My reason for making this topic for Weightlifters is because it is my main sport and although the points I will be giving are weightlifting examples, they can be transferred into any sport, daily life or even your career. There hasn’t been a lot of research I have found where they direct sport psychology to weightlifting so I will talk about my own experiences as an athlete and a coach as well as the weightlifting community I have worked with when it comes to Mental Skills Training/Sport Psychology.
As you all know walking onto that platform, may it be training or competition, it is YOU and the BAR. Your full concentration and attention goes into that lift and blocking any negative thinking or problems has to be done at this point in order to make a successful lift. That is it! You cannot walk up to the bar and have a million other thoughts going through your mind, especially when it comes to those heavy weights.
I have had many athletes ask me over the years how I go into training and not let my outside problems bother me. Well it is something you have to train. You have to train your mind like you train your muscles to leave those thoughts at the door and come into training with the goal of just focusing on your session. Having a lot on your mind is a daily struggle most of us battle with, but if we want to make the best of our training or get to the top, we have to make a conscious decision to block out the negative thoughts. I am not saying do not ever worry about things that are going on don’t get me wrong. I am saying that for that hour you are working towards you goal, focus on YOUR GOAL!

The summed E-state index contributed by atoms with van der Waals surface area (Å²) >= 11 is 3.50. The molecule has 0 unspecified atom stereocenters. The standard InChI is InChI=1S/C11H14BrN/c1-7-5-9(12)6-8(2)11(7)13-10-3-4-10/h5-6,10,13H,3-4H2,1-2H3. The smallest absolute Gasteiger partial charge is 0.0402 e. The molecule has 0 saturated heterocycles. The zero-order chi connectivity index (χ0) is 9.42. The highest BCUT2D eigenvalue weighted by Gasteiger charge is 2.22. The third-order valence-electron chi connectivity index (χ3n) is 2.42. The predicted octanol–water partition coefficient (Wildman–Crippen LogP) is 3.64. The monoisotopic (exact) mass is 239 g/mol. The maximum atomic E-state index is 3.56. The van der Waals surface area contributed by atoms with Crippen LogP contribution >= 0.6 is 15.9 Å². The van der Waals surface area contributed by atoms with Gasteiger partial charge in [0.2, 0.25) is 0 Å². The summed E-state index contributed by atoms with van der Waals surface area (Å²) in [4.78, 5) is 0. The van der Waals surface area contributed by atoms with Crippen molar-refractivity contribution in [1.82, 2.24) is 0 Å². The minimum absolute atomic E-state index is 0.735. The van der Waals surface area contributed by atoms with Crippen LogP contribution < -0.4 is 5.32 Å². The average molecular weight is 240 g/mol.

I have been listening to meditations for a while now and I often do this before my session to help clear my mind. Firstly this is to put me in the right frame of mind when I go into my session and secondly I am a person that likes worrying about too many things so this is a good way for me to break away from those thoughts and make my session count.
One of the first things you should learn to do and this will take time, is NOTING. Noting is when you realize as soon as a thought pops into your mind that it is a thought that is distracting you from focusing on your training. Secondly when you note this thought, is it a positive thought? Or a negative thought? Then let the thought go and get back to your goal of your session that day.
Another thing to think of when you train is not to worry about your very last exercise and your very last set. Focus on the now! Whatever lift you are doing right now, focus on it. Even if it is just the bar. Your warm-up is what sets you up for the rest of your session. So make sure every rep and every set counts and that you think of that set you are doing RIGHT NOW!
Another great exercise I have given my athletes to do even if it sounds lame is to write down on a piece of paper what is bothering them and when you go into your session you put it in your bag and you ZIP IT UP! You zip up your problem or worry for the next 90 minutes and you go in full focus on your lifts.
There are a lot more you can do to get your focus and concentration better in a session which I will be covering in future blogs but for now, practice the following exercises and see what a difference it can make in your session.
“You have power over your mind, not outside events. Realize this, and you will find strength.” – Marcus Aurelius
For more information on how to improve your mental skills you can contact me at firstname.lastname@example.org or visit my Instagram page @powerfulpretorius to follow my journey 🙂